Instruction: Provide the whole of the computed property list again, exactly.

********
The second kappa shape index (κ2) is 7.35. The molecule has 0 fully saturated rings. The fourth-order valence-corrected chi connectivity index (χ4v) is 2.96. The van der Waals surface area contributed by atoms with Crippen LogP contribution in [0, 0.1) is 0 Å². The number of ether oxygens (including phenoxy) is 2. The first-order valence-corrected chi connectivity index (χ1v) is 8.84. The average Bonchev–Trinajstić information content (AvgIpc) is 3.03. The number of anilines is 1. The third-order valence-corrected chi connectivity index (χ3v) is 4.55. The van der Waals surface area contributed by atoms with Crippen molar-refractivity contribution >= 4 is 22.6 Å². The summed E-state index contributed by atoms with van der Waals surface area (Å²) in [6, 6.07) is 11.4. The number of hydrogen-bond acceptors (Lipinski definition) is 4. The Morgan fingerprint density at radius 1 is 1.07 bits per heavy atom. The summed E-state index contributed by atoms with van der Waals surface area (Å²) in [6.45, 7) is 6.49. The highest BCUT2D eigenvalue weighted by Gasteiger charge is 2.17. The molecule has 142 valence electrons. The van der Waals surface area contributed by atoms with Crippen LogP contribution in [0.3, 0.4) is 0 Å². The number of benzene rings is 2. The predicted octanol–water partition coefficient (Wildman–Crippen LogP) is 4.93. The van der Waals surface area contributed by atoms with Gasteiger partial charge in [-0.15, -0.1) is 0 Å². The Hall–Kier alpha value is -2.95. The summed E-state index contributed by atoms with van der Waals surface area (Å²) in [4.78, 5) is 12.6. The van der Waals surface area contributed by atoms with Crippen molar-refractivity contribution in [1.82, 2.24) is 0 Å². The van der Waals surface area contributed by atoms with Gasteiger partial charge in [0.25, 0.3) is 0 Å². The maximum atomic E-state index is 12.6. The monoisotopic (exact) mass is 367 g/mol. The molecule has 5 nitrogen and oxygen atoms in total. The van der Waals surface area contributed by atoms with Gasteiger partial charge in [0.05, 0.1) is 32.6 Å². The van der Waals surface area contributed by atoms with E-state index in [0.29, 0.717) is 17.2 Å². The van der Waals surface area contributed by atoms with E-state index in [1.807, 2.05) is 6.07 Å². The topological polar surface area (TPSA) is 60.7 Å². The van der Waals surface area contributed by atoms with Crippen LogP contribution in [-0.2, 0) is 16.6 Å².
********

The second kappa shape index (κ2) is 7.35. The molecule has 0 fully saturated rings. The fourth-order valence-corrected chi connectivity index (χ4v) is 2.96. The van der Waals surface area contributed by atoms with Crippen LogP contribution in [0, 0.1) is 0 Å². The number of ether oxygens (including phenoxy) is 2. The first-order valence-corrected chi connectivity index (χ1v) is 8.84. The average Bonchev–Trinajstić information content (AvgIpc) is 3.03. The number of anilines is 1. The third-order valence-corrected chi connectivity index (χ3v) is 4.55. The van der Waals surface area contributed by atoms with Crippen molar-refractivity contribution >= 4 is 22.6 Å². The summed E-state index contributed by atoms with van der Waals surface area (Å²) in [6, 6.07) is 11.4. The number of hydrogen-bond acceptors (Lipinski definition) is 4. The Morgan fingerprint density at radius 1 is 1.07 bits per heavy atom. The summed E-state index contributed by atoms with van der Waals surface area (Å²) in [6.45, 7) is 6.49. The highest BCUT2D eigenvalue weighted by Gasteiger charge is 2.17. The molecule has 142 valence electrons. The van der Waals surface area contributed by atoms with Crippen LogP contribution in [0.3, 0.4) is 0 Å². The number of benzene rings is 2. The predicted octanol–water partition coefficient (Wildman–Crippen LogP) is 4.93. The van der Waals surface area contributed by atoms with Gasteiger partial charge in [-0.15, -0.1) is 0 Å². The Hall–Kier alpha value is -2.95. The summed E-state index contributed by atoms with van der Waals surface area (Å²) in [4.78, 5) is 12.6. The van der Waals surface area contributed by atoms with Crippen molar-refractivity contribution in [1.82, 2.24) is 0 Å². The van der Waals surface area contributed by atoms with Gasteiger partial charge in [0.25, 0.3) is 0 Å². The maximum atomic E-state index is 12.6. The monoisotopic (exact) mass is 367 g/mol. The molecule has 5 nitrogen and oxygen atoms in total. The van der Waals surface area contributed by atoms with Gasteiger partial charge in [0.05, 0.1) is 32.6 Å². The van der Waals surface area contributed by atoms with E-state index in [0.29, 0.717) is 17.2 Å². The van der Waals surface area contributed by atoms with E-state index in [1.807, 2.05) is 6.07 Å². The topological polar surface area (TPSA) is 60.7 Å². The van der Waals surface area contributed by atoms with Crippen LogP contribution in [-0.2, 0) is 16.6 Å².